The FCC began its annual process Aug. 12 to access how competitive the delivery of video programming is in the United States with the release of a Notice of Inquiry.
Mandated by Congress, the yearly commission assessment evaluates the status of competition in the market and changes that have occurred since the last annual report.
In the notice, the commission seeks information on prospects for new entrants into the market, factors easing or impeding competition and the effect of competition on industry groups and consumers. The commission expects to send the 2005 Competition Report to Congress by the end of the year.
The commission considers a wide group of players to make up the video delivery market, including: cable systems, direct broadcast satellite providers, large home satellite dish or C-Band dish providers, broadband service providers, private cable or satellite master antenna television systems, open video systems, multichannel multipoint distribution services or wireless cable systems, local exchange carrier systems, utility-operated systems, and over-the-air broadcast television stations.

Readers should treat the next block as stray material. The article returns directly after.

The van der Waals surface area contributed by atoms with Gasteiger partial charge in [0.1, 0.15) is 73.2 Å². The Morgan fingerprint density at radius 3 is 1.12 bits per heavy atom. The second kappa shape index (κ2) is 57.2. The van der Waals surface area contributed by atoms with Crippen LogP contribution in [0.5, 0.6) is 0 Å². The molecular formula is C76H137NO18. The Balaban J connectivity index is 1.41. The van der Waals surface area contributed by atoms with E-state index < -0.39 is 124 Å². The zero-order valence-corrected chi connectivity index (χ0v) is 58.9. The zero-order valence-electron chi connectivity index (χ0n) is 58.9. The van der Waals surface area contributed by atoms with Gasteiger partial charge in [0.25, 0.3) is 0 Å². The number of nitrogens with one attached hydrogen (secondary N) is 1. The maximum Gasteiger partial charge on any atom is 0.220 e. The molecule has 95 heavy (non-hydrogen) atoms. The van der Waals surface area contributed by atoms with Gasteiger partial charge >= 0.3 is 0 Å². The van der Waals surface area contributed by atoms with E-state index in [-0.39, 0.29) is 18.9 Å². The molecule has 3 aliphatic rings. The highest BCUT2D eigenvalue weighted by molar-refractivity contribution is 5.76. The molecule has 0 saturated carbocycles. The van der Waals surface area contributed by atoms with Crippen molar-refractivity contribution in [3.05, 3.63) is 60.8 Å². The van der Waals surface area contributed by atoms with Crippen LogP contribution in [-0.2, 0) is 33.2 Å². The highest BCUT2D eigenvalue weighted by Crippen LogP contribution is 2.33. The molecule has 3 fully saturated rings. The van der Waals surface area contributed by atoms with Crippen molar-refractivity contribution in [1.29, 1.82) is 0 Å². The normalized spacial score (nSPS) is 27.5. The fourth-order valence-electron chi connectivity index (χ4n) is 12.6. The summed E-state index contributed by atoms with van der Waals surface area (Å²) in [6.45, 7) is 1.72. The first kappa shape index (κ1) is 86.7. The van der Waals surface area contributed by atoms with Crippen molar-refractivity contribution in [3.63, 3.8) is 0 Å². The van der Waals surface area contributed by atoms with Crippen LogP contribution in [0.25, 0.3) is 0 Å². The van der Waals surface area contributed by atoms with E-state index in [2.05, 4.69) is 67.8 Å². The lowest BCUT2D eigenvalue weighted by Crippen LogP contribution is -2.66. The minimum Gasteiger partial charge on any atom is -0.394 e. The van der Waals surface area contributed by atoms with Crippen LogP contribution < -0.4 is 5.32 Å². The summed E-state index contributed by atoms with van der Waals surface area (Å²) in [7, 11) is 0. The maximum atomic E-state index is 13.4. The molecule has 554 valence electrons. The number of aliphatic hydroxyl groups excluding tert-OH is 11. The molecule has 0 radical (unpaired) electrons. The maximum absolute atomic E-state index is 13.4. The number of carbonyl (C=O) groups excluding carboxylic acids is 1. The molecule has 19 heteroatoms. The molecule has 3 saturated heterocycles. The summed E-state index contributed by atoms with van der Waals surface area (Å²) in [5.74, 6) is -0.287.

The FCC also wants information on video programming distributed on videocassettes and DVDs through retail distribution outlets, and on video programming distributed over the Internet and via Internet Protocol (IP) networks.
Other areas the commission wishes to examine for the report include:
- Horizontal concentration in the video marketplace;
- Vertical integration between program distributors and program services;
- Equipment and emerging services;
- Foreign markets.
For more information, visit www.fcc.gov.